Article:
Cisco ended up being the losing pitcher in the 8-6 Giants win. During this classic day the Mets & Giants played a record at the time 23 innings of baseball. The Shea Stadium concessions ran out of hot dogs as well as other foods. Short Stop Roy McMillan turned a triple play that day & pitcher Gaylord Perry later admitted he began toying with a spit ball for the first time during that game.
On June 5th he threw a complete game four hit shutout against the Los Angeles Dodgers at Shea, in a rare 8-0 Mets win. After the game he was still posting a fine 2.09 ERA, but the weak Mets offense wasn't scoring any runs & Cisco only had a 3-5 record. Soon he lost seven of his next eight starts and finished the year losing six of seven decisions. He ended up with 19 losses that year, second most losses in the league behind team mate Roger Craig. Overall he was 6-19 with a 3.62 ERA, two shut outs, five complete games & 78 strikeouts in 191 innings pitched. The Mets finished in last place again, 53-109.
In 1965 Cisco pitched mostly in relief the first two months, going 0-2 in both games he started. On June 3rd, he beat the Pirates in Pittsburgh allowing just two runs over seven innings. He found himself at 1-6 by mid July, but had a much better ending to his season. On July 25th he earned a win over the Philadelphia Phillies at Shea Stadium.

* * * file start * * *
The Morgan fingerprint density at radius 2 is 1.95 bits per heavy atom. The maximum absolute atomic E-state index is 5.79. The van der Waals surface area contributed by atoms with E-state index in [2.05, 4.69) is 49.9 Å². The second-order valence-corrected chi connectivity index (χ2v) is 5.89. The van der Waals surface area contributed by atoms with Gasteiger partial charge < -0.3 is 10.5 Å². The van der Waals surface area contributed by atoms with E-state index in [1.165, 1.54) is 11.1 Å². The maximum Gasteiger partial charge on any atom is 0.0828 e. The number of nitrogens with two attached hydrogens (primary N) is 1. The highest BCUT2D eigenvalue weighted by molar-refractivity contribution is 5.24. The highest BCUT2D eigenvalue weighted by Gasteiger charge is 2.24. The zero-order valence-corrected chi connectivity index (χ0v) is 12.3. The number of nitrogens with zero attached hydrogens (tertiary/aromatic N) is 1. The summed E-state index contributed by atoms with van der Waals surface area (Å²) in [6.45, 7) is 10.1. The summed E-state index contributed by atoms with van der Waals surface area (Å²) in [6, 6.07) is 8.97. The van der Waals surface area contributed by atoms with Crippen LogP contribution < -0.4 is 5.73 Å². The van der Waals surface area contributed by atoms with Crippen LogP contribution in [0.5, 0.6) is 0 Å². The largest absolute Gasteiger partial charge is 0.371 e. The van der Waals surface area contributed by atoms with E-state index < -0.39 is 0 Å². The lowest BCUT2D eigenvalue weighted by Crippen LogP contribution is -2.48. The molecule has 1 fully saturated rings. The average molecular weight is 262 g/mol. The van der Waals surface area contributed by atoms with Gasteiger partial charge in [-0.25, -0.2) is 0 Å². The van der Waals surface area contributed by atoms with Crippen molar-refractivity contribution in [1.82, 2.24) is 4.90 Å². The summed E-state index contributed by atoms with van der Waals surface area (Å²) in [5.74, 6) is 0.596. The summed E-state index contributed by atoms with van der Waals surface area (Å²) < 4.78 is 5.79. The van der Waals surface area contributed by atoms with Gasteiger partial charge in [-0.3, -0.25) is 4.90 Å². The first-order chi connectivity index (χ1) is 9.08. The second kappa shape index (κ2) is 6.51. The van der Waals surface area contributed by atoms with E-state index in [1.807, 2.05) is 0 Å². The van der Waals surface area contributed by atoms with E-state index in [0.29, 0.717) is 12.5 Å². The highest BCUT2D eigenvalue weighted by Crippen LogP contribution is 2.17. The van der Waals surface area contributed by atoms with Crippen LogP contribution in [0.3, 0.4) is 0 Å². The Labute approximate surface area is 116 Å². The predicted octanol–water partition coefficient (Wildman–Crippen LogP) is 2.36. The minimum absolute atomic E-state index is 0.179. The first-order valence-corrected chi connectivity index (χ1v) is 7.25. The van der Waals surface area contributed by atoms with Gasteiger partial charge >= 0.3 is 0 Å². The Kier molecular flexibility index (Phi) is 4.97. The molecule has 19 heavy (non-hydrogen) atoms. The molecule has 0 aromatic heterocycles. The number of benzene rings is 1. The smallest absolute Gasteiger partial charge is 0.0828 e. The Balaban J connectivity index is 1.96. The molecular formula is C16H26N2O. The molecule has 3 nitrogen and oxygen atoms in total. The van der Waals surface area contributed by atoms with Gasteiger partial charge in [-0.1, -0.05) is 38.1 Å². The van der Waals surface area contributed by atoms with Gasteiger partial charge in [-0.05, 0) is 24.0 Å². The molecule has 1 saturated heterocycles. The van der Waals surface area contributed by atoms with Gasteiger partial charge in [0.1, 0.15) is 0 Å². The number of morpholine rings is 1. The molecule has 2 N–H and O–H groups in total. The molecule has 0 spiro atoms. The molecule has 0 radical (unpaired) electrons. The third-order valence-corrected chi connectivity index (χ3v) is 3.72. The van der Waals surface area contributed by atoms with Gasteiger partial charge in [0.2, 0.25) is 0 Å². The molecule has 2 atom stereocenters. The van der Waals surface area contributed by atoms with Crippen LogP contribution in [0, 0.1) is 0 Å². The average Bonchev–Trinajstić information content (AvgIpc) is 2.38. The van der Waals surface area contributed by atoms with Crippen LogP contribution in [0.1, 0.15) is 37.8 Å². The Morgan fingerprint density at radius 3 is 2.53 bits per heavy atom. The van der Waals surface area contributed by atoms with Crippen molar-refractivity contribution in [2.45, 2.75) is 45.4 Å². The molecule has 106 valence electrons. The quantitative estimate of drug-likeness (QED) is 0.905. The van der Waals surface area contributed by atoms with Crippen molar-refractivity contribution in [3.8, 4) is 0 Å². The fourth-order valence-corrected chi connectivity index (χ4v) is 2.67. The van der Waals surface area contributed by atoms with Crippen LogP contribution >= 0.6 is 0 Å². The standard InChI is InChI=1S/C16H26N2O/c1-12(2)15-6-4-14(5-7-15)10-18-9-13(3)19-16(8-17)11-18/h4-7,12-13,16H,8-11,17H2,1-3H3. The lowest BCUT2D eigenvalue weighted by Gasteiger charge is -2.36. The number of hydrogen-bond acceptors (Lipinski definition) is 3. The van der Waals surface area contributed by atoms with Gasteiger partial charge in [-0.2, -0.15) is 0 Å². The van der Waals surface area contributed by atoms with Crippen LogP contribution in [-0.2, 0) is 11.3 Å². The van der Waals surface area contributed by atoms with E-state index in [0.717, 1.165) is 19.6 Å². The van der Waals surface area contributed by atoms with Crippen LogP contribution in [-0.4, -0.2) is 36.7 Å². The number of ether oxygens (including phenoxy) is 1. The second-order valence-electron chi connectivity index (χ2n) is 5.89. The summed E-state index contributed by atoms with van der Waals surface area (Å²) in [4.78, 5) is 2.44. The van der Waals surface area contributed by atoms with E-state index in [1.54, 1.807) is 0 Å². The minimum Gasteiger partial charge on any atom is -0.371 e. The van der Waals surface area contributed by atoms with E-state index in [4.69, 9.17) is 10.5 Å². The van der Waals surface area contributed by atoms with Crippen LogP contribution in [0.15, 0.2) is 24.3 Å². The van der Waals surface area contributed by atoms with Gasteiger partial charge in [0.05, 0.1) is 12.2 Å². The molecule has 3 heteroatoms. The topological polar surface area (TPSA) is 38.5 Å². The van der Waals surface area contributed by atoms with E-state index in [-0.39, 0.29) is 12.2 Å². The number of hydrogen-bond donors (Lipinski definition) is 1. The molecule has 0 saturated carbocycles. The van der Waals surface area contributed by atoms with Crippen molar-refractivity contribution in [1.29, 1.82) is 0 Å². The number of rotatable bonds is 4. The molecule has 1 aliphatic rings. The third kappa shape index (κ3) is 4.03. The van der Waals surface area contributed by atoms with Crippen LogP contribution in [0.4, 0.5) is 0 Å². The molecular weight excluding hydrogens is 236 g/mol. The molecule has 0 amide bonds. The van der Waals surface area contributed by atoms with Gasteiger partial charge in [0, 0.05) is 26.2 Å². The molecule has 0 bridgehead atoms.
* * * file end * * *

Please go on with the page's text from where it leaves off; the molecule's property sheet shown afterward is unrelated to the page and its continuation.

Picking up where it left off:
In his next start, On July 29th he pitched a four hit shutout at Wrigley field beating the Cubs 14-0. Cisco missed two weeks of action in both August & September.
He finished out the year going 4-8, appearing in 35 games posting a 4.49 ERA. He struck out 58 batters in 112 innings, walking 51 as well. At the plate he hit well, batting a career high .259 (7-27) driving in four runs. Cisco had driven in three runs in 1963 & four runs in 1964.
In 1966 he began the year at AAA Jacksonville going 11-6 but was released by the Mets in June. He was picked up by the Boston Red Sox, making just 11 appearances the following season. He finished his seven year career at Kansas City in 1969 with the Royals in their first season.
In 1970 he played in the minor leagues ending his playing career at AA Omaha.
Overall in his seven season career, he was 25-56 with nine complete games, three shutouts & two saves, posting a 4.56 ERA in 192 appearances. In four seasons as a New York Met he was 18-43 with a 4.04 ERA in 126 games.
Retirement: Following his playing career, Cisco became a respected pitching coach for the five different team over the next two decades. He began with the Kansas City Royals (1971-1979) & there his staff won three AL West titles.
He then went to the Montreal Expos under Dick Williams (1980-1984) getting a 1981 post season appearance. he then went with Williams to the San Diego Padres (1985-1987).
He moved on to the Philadelphia Phillies (1997-2000) & most successfully with the Toronto Blue Jays (1990-1995). In six seasons with the Blue Jays his staff won three consecutive AL East titles and two World Series Championships (1992-93).
Cisco is currently retired in St. Mary’s Ohio. There a Rotary club Award was named after him, honoring hometown youths in baseball.